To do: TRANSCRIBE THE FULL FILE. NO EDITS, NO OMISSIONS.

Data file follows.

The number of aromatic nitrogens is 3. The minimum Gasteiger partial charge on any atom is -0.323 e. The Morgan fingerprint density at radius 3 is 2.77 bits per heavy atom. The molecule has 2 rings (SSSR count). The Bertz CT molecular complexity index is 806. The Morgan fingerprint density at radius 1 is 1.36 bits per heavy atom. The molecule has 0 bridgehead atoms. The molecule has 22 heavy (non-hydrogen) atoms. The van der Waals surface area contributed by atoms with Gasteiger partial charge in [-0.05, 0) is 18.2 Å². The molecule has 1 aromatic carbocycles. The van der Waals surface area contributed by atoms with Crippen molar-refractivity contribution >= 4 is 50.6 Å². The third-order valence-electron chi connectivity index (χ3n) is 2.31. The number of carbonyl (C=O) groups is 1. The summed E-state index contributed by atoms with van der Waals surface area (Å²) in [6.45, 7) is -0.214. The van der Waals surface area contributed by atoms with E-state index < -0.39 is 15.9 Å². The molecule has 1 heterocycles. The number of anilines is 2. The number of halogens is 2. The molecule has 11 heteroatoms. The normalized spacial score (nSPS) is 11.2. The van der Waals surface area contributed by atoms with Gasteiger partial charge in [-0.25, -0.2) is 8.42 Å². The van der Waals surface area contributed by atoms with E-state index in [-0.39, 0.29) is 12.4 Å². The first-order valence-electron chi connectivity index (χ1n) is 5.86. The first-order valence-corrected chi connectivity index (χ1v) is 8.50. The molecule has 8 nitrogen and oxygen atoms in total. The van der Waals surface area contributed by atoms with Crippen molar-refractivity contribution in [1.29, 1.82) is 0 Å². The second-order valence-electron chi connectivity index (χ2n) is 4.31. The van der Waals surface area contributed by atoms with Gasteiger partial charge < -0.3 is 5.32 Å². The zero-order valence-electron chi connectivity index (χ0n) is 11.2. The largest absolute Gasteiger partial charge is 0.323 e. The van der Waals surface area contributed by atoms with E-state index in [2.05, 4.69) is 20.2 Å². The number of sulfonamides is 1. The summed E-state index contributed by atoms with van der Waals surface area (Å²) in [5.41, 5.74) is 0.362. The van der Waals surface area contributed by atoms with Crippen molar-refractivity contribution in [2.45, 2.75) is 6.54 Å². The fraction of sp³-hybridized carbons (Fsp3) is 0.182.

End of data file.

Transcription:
The number of aromatic nitrogens is 3. The minimum Gasteiger partial charge on any atom is -0.323 e. The Morgan fingerprint density at radius 3 is 2.77 bits per heavy atom. The molecule has 2 rings (SSSR count). The Bertz CT molecular complexity index is 806. The Morgan fingerprint density at radius 1 is 1.36 bits per heavy atom. The molecule has 0 bridgehead atoms. The molecule has 22 heavy (non-hydrogen) atoms. The van der Waals surface area contributed by atoms with Gasteiger partial charge in [-0.05, 0) is 18.2 Å². The molecule has 1 aromatic carbocycles. The van der Waals surface area contributed by atoms with Crippen molar-refractivity contribution >= 4 is 50.6 Å². The third-order valence-electron chi connectivity index (χ3n) is 2.31. The number of carbonyl (C=O) groups is 1. The summed E-state index contributed by atoms with van der Waals surface area (Å²) in [6.45, 7) is -0.214. The van der Waals surface area contributed by atoms with E-state index < -0.39 is 15.9 Å². The molecule has 1 heterocycles. The number of anilines is 2. The number of halogens is 2. The molecule has 11 heteroatoms. The normalized spacial score (nSPS) is 11.2. The van der Waals surface area contributed by atoms with Gasteiger partial charge in [-0.25, -0.2) is 8.42 Å². The van der Waals surface area contributed by atoms with E-state index in [-0.39, 0.29) is 12.4 Å². The first-order valence-electron chi connectivity index (χ1n) is 5.86. The first-order valence-corrected chi connectivity index (χ1v) is 8.50. The molecule has 8 nitrogen and oxygen atoms in total. The van der Waals surface area contributed by atoms with Crippen molar-refractivity contribution in [1.29, 1.82) is 0 Å². The second-order valence-electron chi connectivity index (χ2n) is 4.31. The van der Waals surface area contributed by atoms with Gasteiger partial charge < -0.3 is 5.32 Å². The zero-order valence-electron chi connectivity index (χ0n) is 11.2. The largest absolute Gasteiger partial charge is 0.323 e. The van der Waals surface area contributed by atoms with E-state index in [2.05, 4.69) is 20.2 Å². The number of sulfonamides is 1. The summed E-state index contributed by atoms with van der Waals surface area (Å²) in [5.41, 5.74) is 0.362. The van der Waals surface area contributed by atoms with Crippen molar-refractivity contribution in [2.45, 2.75) is 6.54 Å². The fraction of sp³-hybridized carbons (Fsp3) is 0.182.